Letter: Trent Athletics Centre Ignoring Success of Swimmers

I am a graduating student from Trent University and I swam on the varsity swim team this past year. I find it incredibly disappointing that the varsity swim team has been cut. I personally feel that the Trent Athletics Department has neglected the swim team all year, and I haven’t felt they demonstrated any interest or support for the sport.

This is even more disappointing when I talk to other varsity athletes (such as rugby players) who have had nothing but positive experiences in their relationship with the athletic department. The swimmers on this team are a bunch of dedicated hard working individuals who enjoy racing. Many of the swimmers have worked their entire lives to get to where they are today and have set their sights on qualifying for meets such as CIS next year. Now that the team has been cut many of these athletes will be throwing away years of training, and will not be able to achieve their goals.

For those of you who do not understand the sport of swimming, I will explain the kind of training that goes in to it. Many competitive swimmers start training when they are very young (ages 6-10). By the time they reach high-school most swimmers are typically training anywhere between 20 and 30 hours a week for 10-11 months of the year. Being a successful swimmer requires complete dedication of time, and determination. Races can be lost by hundredths of a second, so swimmers work hard at conditioning their bodies to go faster for longer with less oxygen every time they practice. Training usually involves variations of weights, dry land conditioning, and of course swimming.

The Trent Swim Team has many members who have been adhering to this kind of training regime and came to Trent with the expectation that they would be able to continue this. Unfortunately the swim team was only granted 7.5 hours of pool time per week (most universities grant closer to 20 for their athletes).

Despite this our team has still done very well. This year at OUAs every swimmer was able to achieve personal best times and one of our swimmers made it to finals. As far as swimming is concerned getting personal best times and making qualifying times is an achievement. Even if you do not place first, it still means that you are pushing yourself past your limits every time.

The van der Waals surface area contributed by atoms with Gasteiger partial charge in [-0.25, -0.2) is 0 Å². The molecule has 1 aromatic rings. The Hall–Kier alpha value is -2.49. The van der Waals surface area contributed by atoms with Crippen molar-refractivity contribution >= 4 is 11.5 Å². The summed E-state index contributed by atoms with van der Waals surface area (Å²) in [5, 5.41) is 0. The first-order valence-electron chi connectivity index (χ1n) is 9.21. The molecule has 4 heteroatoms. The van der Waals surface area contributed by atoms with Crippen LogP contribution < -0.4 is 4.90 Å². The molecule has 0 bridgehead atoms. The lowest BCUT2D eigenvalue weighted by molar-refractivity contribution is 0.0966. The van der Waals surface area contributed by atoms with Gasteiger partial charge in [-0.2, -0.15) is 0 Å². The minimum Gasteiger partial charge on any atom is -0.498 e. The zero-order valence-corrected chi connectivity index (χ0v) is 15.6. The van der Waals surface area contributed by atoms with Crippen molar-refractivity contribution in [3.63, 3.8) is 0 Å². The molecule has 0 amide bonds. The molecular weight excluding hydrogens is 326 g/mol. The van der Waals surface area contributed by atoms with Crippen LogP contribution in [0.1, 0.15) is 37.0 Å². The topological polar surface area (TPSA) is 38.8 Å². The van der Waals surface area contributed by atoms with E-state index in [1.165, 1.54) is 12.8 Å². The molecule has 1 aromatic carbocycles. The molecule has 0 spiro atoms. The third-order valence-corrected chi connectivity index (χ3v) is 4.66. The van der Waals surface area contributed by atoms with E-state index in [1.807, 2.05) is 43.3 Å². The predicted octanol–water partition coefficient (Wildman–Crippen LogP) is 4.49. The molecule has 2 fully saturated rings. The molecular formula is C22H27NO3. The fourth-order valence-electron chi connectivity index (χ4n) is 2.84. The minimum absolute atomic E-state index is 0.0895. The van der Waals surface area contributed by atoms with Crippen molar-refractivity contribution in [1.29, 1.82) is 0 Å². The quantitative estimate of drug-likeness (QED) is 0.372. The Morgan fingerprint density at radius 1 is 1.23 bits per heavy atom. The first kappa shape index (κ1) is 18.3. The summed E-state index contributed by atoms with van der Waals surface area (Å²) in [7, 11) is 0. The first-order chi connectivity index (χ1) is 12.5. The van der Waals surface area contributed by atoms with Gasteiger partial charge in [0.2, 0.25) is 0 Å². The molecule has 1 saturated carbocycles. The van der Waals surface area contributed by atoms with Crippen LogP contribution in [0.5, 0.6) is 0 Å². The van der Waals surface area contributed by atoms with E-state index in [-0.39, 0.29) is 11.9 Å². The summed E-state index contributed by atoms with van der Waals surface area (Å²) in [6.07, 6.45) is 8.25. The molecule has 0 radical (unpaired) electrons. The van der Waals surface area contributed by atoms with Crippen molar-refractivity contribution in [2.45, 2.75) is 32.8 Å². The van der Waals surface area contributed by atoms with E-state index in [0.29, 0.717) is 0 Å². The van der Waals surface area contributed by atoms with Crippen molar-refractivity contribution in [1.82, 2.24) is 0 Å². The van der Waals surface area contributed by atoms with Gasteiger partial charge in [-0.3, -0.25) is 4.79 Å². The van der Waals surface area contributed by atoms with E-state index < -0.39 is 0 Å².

As an individual with over 10 years of competitive swimming experience I know that I strive to push my physical limits every time I race. That’s the most rewarding part of the sport for me, and for many other swimmers. We as athletes like to test our boundaries, and I think I can say the same for the rest of the Trent Swim Team. It is sad that the Athletics Department doesn’t understand that about swimming. I think that if they understood the sport they would not be so willing to cut a team that promotes determined, dedicated, competitive individuals who are constantly pushing their limits and pushing through injuries.

I think it would be beneficial for the Trent Athletics Department to get more involved in ALL of the varsity teams before cuts are made based on ideas such as “gender equity”, “potential for future success”, “being competitive”, and varsity as “an elite sport activity”.

What does not make sense to me about this criteria is that if I am not mistaken, most varsity teams compete at a college level. The Athletics Department believes that successful varsity programs will attract top athletes. However that is not true if our varsity teams compete at a college level. Regardless of how well our teams do in a college level, top athletes will go to larger schools with better funding and where athletes compete at a university level. The Trent Swim Team was competing at a university level, promoted gender equity (it is co-ed), had potential for more success, and was attracting talented athletes (who I believe will be declining their offers to Trent now).

It is my hope that the athletes of this team will be able to continue training and reaching their goals. I think it would be very sad and against the ideals of sport to allow years and years of intense training to go to waste. I believe that the Trent Varsity Swim Team has incredible potential to grow, and continue to be successful. It is disappointing that it has been cut at a time when so much progress was made.

It is also my hope that the Athletics Department start to become more involved in all the varsity teams, even the ones like swimming that they may or may not have an appreciation for.


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